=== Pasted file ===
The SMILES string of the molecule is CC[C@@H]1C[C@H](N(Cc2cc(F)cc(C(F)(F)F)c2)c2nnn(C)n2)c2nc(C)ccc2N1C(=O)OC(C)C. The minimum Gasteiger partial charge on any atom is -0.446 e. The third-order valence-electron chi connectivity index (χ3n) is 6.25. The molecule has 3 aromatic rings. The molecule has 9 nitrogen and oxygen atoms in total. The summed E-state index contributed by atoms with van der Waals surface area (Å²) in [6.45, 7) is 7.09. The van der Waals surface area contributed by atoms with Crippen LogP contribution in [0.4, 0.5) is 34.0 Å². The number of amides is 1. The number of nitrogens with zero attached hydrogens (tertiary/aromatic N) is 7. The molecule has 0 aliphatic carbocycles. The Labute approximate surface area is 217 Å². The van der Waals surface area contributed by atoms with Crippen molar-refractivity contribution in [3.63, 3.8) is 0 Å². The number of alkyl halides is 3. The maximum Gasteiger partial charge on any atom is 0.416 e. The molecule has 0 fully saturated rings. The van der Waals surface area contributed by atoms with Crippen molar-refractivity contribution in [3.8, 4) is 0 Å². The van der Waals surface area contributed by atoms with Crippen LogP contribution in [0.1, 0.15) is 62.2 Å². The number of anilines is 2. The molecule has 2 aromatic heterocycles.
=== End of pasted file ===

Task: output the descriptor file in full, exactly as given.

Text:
The SMILES string of the molecule is CC[C@@H]1C[C@H](N(Cc2cc(F)cc(C(F)(F)F)c2)c2nnn(C)n2)c2nc(C)ccc2N1C(=O)OC(C)C. The minimum Gasteiger partial charge on any atom is -0.446 e. The third-order valence-electron chi connectivity index (χ3n) is 6.25. The molecule has 3 aromatic rings. The molecule has 9 nitrogen and oxygen atoms in total. The summed E-state index contributed by atoms with van der Waals surface area (Å²) in [6.45, 7) is 7.09. The van der Waals surface area contributed by atoms with Crippen LogP contribution in [0.4, 0.5) is 34.0 Å². The number of amides is 1. The number of nitrogens with zero attached hydrogens (tertiary/aromatic N) is 7. The molecule has 0 aliphatic carbocycles. The Labute approximate surface area is 217 Å². The van der Waals surface area contributed by atoms with Crippen molar-refractivity contribution in [3.63, 3.8) is 0 Å². The number of alkyl halides is 3. The maximum Gasteiger partial charge on any atom is 0.416 e. The molecule has 0 fully saturated rings. The van der Waals surface area contributed by atoms with Crippen molar-refractivity contribution in [3.8, 4) is 0 Å². The van der Waals surface area contributed by atoms with Crippen LogP contribution in [0.1, 0.15) is 62.2 Å². The number of anilines is 2. The molecule has 2 aromatic heterocycles.